FrankenSAMs are a mix of both. The beginnings of the program date back to late last year, when Ukrainian officials asked allies to help them find missiles for about 60 Soviet-era Buk launchers and radars sitting idle in a Kiev arsenal. Knowing that it would be difficult for the West to obtain Russian-made ammunition to match the Buk systems, the Ukrainians instead proposed that the launchers be converted to use NATO-caliber anti-aircraft missiles donated by the United States.

“We realized that we have to find some solutions,” said Oleksandra Ustinova, chairwoman of the commission in the Ukrainian parliament that oversees arms transfers from the West. She said that Ukrainian officials offered to mount the weapons themselves, in the interest of time, “because we desperately need air defense for the winter period, and that is what will be used.”

But American engineers insisted on doing the job and took more than seven months to test and approve the mix after the Pentagon agreed in January to provide Sea Sparrow missiles for the project. The first few refurbished Buk launchers and missiles arrived in Ukraine only recently, Ms. Ustinova said.

She said Ukraine was ready to send 17 more Buk launchers to the United States to be overhauled, but American engineers were only able to turn five around each month.

Ukraine also had to wait for the older Hawk systems to be up and running after they were originally promised by Spain in October 2022. One month later, the United States said it would be worth it to refurbish older Hawk missiles for donated Spanish systems. But at least some of them were delivered to Ukraine without the necessary radar equipment. It took another nine months to arrive.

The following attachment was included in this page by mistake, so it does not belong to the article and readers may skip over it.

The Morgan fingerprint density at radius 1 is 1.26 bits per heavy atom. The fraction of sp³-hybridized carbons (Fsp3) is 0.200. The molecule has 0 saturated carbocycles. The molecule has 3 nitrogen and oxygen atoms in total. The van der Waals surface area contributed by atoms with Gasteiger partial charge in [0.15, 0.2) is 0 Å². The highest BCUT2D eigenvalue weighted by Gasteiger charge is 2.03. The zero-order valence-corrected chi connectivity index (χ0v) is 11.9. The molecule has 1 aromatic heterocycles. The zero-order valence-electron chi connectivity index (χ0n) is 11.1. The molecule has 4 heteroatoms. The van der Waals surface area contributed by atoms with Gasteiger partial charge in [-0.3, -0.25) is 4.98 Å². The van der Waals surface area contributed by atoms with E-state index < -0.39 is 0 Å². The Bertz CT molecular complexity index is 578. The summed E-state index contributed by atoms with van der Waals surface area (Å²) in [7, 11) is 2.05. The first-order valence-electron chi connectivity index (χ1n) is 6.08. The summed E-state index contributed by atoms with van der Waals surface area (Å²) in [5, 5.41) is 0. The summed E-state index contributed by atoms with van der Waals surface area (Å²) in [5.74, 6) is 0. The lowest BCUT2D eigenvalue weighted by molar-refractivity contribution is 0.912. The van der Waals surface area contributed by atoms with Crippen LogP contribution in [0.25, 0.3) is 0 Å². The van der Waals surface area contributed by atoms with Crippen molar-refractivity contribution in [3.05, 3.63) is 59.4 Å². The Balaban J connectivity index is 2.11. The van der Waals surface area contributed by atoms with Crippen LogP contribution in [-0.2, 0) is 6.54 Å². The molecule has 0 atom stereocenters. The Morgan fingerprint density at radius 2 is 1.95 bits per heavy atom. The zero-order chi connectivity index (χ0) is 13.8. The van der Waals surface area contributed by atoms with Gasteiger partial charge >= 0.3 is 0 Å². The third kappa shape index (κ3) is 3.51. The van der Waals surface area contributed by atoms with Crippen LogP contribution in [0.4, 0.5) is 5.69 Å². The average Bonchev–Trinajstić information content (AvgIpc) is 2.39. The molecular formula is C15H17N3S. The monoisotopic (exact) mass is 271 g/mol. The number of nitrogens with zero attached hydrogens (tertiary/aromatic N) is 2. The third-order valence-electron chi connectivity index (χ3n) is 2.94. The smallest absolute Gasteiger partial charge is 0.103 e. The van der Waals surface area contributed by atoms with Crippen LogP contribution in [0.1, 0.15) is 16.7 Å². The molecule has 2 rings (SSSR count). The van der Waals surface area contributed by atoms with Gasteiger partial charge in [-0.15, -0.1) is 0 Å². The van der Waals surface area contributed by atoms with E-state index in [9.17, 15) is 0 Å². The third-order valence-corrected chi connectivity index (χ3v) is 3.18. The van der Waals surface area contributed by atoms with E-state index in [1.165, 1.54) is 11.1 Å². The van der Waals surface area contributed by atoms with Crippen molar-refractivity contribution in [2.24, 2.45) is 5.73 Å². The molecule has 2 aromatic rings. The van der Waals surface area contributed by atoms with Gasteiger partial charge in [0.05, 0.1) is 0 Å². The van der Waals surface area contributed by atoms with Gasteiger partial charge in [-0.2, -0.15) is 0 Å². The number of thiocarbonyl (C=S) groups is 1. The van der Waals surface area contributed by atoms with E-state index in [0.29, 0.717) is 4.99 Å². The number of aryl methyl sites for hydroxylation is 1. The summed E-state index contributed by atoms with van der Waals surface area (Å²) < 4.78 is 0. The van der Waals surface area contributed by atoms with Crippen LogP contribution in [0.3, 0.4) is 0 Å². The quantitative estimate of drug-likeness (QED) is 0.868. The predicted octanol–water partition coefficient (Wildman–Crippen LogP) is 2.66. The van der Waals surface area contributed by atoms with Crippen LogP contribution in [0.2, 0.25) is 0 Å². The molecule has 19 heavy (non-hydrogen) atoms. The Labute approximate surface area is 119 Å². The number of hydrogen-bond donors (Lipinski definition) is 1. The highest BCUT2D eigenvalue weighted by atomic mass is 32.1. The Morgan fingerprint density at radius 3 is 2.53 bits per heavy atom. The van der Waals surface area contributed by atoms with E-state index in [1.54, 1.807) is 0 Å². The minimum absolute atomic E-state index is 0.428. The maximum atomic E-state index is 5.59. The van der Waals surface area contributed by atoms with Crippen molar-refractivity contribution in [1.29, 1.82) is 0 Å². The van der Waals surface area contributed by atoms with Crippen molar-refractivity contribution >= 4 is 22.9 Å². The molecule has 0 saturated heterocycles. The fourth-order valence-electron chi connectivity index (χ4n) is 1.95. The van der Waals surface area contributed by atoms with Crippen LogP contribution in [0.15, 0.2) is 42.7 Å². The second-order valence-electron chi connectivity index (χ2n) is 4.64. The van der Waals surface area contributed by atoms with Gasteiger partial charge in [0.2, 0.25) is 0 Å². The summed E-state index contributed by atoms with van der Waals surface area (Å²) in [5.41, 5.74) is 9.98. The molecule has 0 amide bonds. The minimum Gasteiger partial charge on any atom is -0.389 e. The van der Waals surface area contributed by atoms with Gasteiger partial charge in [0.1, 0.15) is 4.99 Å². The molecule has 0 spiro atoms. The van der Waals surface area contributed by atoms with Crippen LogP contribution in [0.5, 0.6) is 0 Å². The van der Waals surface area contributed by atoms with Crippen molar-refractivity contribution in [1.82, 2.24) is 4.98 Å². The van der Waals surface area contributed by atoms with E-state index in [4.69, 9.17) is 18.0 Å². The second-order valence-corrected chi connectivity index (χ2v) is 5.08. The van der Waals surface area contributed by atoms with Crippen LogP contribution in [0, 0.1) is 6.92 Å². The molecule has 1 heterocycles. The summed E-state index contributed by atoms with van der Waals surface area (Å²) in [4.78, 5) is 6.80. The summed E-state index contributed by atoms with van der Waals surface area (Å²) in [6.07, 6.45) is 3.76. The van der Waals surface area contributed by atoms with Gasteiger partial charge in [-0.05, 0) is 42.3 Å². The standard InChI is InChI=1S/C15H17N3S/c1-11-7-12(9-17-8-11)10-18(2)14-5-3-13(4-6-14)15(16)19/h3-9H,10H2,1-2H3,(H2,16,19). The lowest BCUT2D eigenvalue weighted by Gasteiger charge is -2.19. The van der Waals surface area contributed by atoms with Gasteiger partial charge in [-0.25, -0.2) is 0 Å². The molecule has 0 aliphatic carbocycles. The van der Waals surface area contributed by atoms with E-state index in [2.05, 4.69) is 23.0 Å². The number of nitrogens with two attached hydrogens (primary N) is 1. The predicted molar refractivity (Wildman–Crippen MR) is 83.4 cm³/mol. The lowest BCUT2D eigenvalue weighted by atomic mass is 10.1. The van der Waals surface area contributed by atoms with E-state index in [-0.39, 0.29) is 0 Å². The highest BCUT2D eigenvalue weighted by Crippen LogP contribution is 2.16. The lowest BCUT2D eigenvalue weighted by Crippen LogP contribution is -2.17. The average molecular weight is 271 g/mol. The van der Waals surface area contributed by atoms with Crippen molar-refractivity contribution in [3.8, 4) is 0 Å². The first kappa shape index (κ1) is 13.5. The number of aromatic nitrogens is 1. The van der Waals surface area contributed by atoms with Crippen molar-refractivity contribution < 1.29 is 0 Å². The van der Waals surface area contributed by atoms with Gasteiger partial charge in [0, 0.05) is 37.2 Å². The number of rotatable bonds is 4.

By Monday evening, the Hawks were fully operational, shooting down targets with more modern air defense systems, Ukrainian Air Force Commander Lt. Gen. Mykola Oleshchuk said. it was said on Telegram. Hitting 100 percent of the targets “is not easy, but we will get closer to it every day, strengthening our air defense,” General Oleschuk wrote.

Another creation – an improvised ground launcher that uses Soviet-era radars to fire old American missiles normally used on fighter jets – was unveiled in tandem with Security aid package worth $200 million which the Pentagon announced on October 11.

That FrankenSAM uses the American-made AIM-9M Sidewinder supersonic missiles, which were developed in the 1950s and are used on F-16 and F-18 fighter jets. They are now part of an improvised ground-launch system, which Ms Cooper hailed in Brussels as a “real innovation” that she said would help speed up Ukraine’s air defenses, “rather than it being, you know, years and years of development time .” It is not clear when exactly it will arrive in Ukraine.

U.S. defense officials and engineers are also still testing what may be the most powerful FrankenSAM to date: a Patriot missile and launch pad that works with Ukraine’s older domestically-made radar systems.

A Pentagon official said Wednesday that a test flight of the system this month, conducted at the White Sands Missile Range in New Mexico, successfully hit the target drone. The system is scheduled to be sent to Ukraine this winter, the official said, accompanied by donated missiles and other Patriot parts from several allies.

Can Kasapoglu, a defense analyst at the Hudson Institute in Washington, praised the idea of ​​integrating Soviet-era equipment with more sophisticated Western missiles as a way to help Ukraine “maintain its arsenal for the long war ahead.”

It also “provides an opportunity to put weapons gathering dust on the shelves of NATO capitals to practical use,” Kasapoglu said.

Christopher F. Schuetze contributed reporting from Berlin, and John Ismay from Washington.